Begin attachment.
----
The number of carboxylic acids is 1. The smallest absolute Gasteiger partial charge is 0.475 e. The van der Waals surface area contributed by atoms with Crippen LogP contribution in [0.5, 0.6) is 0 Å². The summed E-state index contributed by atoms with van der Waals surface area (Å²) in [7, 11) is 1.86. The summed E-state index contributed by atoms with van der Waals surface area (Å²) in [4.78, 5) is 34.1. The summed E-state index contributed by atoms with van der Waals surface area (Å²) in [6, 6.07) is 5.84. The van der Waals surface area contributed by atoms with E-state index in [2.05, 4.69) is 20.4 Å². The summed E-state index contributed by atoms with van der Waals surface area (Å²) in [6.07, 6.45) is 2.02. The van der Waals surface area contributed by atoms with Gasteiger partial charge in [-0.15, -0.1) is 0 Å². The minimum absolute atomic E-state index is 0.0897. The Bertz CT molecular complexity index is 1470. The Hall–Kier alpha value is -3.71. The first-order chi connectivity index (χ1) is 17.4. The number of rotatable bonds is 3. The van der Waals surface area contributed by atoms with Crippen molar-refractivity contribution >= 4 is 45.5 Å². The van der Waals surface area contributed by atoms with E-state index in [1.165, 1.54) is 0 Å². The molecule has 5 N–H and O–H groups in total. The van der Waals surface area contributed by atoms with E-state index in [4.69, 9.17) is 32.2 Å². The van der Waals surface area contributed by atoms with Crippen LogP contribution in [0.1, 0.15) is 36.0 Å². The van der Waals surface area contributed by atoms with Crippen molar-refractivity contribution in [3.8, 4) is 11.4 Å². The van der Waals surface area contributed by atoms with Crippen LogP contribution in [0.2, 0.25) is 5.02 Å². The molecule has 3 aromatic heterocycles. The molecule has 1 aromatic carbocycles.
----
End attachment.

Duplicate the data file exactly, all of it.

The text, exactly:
The number of carboxylic acids is 1. The smallest absolute Gasteiger partial charge is 0.475 e. The van der Waals surface area contributed by atoms with Crippen LogP contribution in [0.5, 0.6) is 0 Å². The summed E-state index contributed by atoms with van der Waals surface area (Å²) in [7, 11) is 1.86. The summed E-state index contributed by atoms with van der Waals surface area (Å²) in [4.78, 5) is 34.1. The summed E-state index contributed by atoms with van der Waals surface area (Å²) in [6, 6.07) is 5.84. The van der Waals surface area contributed by atoms with E-state index in [2.05, 4.69) is 20.4 Å². The summed E-state index contributed by atoms with van der Waals surface area (Å²) in [6.07, 6.45) is 2.02. The van der Waals surface area contributed by atoms with Gasteiger partial charge in [-0.15, -0.1) is 0 Å². The minimum absolute atomic E-state index is 0.0897. The Bertz CT molecular complexity index is 1470. The Hall–Kier alpha value is -3.71. The first-order chi connectivity index (χ1) is 17.4. The number of rotatable bonds is 3. The van der Waals surface area contributed by atoms with Crippen molar-refractivity contribution >= 4 is 45.5 Å². The van der Waals surface area contributed by atoms with E-state index in [1.165, 1.54) is 0 Å². The molecule has 5 N–H and O–H groups in total. The van der Waals surface area contributed by atoms with E-state index in [4.69, 9.17) is 32.2 Å². The van der Waals surface area contributed by atoms with Crippen LogP contribution in [0.1, 0.15) is 36.0 Å². The van der Waals surface area contributed by atoms with Crippen molar-refractivity contribution in [3.8, 4) is 11.4 Å². The van der Waals surface area contributed by atoms with Crippen LogP contribution in [0.2, 0.25) is 5.02 Å². The molecule has 3 aromatic heterocycles. The molecule has 1 aromatic carbocycles.